Whole grains can be a significant contributor to the daily carbohydrate needs. Most major countries have incorporated whole grain intake recommendations into their public health guidelines. The 2005 US Dietary Guidelines suggest Americans aim for three servings of whole grains per day (or about 48 grams of whole grains daily) or encourage individuals to make half of their grain choices from whole grain foods.

What is a whole grain serving?

The serving terminology can be a bit confusing when it comes to whole grains. Typically a grain serving is referred to as 1 oz for breads, crackers, pitas, tortillas and dry cereals. For cooked grains it is ~ ½ cup. When referring to a whole grain serving however a serving is defined as providing 16 grams of whole grain. A 1 oz or ½ c portion of whole grains could technically provide > 16 grams of whole grains per serving.

An athlete’s best bet to identifying whole grain foods is to read the food labels and the ingredient lists carefully. Look for the words WHOLE GRAIN in large print on the front of the package. Look at the ingredient list for the terms whole grain flour as the first ingredient. Look for whole grain health claims on packages.

Athletes can also keep an eye out for the “Whole Grain Stamp.” This symbol will help identify which foods offer 8 to 16 grams of whole grains per serving. For more information on the Whole Grain Stamp and foods that are approved to carry the label check out www.wholegrainscouncil.org

onsider going against the “common” grains Wheat, oats and rice are the main grains found in most grocery stores. Athletes can certainly meet their carbohydrate needs and whole grains recommendations with these grains however some of the lesser known grains that are worthy of consideration are :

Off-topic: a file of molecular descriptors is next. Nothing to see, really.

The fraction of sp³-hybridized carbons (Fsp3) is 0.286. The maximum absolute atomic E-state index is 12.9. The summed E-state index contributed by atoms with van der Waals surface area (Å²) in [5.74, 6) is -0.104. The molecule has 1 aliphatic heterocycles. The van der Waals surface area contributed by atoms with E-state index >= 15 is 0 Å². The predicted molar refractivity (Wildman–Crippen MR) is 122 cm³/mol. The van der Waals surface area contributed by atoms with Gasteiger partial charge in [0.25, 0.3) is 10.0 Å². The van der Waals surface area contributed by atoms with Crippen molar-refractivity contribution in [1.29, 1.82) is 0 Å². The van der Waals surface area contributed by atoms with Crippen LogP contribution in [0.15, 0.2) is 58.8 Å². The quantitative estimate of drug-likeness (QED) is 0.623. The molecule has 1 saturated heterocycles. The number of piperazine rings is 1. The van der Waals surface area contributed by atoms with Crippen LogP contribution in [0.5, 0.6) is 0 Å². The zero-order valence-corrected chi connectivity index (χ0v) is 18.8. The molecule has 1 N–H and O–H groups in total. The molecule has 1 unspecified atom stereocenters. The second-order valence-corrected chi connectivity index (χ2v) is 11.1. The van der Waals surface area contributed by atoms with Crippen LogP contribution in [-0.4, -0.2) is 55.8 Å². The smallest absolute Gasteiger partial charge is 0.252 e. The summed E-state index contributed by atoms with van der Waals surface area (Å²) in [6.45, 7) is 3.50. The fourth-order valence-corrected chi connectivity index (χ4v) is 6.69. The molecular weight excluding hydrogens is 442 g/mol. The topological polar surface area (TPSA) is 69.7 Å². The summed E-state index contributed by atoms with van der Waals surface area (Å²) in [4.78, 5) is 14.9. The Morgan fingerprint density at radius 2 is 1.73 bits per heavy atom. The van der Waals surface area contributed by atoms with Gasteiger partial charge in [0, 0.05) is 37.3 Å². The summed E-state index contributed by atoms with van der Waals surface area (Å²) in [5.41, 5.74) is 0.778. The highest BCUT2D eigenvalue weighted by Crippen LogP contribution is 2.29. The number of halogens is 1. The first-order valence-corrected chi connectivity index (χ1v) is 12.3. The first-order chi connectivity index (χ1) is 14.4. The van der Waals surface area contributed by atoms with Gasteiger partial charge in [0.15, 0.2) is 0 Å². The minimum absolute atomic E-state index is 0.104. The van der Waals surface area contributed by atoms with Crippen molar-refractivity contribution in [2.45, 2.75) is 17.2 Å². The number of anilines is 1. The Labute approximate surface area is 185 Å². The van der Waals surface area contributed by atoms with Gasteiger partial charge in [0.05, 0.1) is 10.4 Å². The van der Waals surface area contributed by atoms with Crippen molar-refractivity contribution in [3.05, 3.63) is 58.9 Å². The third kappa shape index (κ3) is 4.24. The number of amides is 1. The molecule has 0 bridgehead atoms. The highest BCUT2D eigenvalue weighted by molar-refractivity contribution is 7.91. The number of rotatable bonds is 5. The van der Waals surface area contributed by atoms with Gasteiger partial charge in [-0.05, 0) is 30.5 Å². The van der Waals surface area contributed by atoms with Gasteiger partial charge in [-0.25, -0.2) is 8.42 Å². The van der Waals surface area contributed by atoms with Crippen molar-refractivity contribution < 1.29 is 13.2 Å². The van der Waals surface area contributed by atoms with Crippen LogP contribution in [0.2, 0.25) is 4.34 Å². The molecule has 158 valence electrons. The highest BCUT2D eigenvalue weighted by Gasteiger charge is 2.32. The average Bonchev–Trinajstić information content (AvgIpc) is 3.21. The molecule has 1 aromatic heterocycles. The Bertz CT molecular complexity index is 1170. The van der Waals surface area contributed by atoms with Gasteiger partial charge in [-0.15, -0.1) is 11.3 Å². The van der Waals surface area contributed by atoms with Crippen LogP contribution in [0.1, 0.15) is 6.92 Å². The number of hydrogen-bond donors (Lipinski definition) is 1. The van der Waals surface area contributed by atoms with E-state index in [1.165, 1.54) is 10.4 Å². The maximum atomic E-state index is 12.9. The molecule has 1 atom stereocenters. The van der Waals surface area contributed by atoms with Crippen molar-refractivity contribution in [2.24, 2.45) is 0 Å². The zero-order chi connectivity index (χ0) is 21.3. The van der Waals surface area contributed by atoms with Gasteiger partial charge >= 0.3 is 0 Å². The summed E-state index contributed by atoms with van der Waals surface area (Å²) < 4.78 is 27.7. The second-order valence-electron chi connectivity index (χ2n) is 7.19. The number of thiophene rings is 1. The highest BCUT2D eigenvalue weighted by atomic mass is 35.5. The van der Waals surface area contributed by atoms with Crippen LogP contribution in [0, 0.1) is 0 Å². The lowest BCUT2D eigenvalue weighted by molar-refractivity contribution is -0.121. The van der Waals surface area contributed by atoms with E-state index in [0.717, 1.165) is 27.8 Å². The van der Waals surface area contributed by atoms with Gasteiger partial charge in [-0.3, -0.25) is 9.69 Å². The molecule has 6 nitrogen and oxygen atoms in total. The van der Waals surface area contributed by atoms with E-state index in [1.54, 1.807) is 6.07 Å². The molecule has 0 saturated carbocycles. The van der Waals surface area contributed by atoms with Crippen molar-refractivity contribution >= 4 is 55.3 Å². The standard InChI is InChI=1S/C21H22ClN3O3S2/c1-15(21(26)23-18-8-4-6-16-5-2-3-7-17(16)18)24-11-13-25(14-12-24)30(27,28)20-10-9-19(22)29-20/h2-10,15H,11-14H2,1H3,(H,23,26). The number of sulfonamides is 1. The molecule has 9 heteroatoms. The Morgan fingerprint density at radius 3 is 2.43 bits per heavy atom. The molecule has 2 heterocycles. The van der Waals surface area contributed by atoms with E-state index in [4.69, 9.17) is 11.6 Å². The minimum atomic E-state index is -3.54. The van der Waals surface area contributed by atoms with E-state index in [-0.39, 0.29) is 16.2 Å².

Quinoa (pronounced keen-wah), Buckwheat,
Millet, Corn- yes, popcorn is a whole grain!, Barley, Other wheat containing grains such as Kamut, Spelt, Bulger.

Tips for adding whole grain goodness to your daily training diet:

• Start the day with a whole grain breakfast. Cooked oatmeal is a AM staple but consider dry cereals made from some of the less common but nutrient rich grains/ grain blends such as Kamut or Kashi brand cereals. • Buy breads, pitas, tortillas and crackers that list 100% whole grain as one of the first couple of ingredients. • Add extra cooked grains to soups, stews or casseroles. • Substitute ¼ to ½ the flour in a bake good recipe with whole grain flour. • Try pastas made with quinoa, millet, spelt or buckwheat. • Substitute some of the less common grains for rice. They can easily be cooked in a rice cooker and seasoned similar to rice. Cooked whole grains can be stored in the refrigerator for up to 4 days and can be frozen and reheated for quick and easy high performance meals at a later date. • Satisfy your sweet tooth with a variation of one of my favorite snacks:
½-¾ c cooked unseasoned brown rice, couscous, or quinoa
¼ - ½ c lowfat milk or flavored soy milk
1-2 tsp dark brown sugar- can substitute Splenda Brown sugar
1-2 Tbsp raisins/ dried figs/dates/prunes- can substitute blueberries or dried cherries
Combine in a microwavable bowl. Heat for 1 minute. Mix then serve…yum!

For Ironman athletes, the whole grain food choices not only help with meeting the energy demands for training, but also carry essential nutrients which are needed for performance and recovery. The key to including more whole grains is to know what to look for and be open to trying and experimenting with different grains. Athletes who go with the whole grain will be rewarded with not only nutrient dense foods but will add a little pizzazz too through new tastes and textures.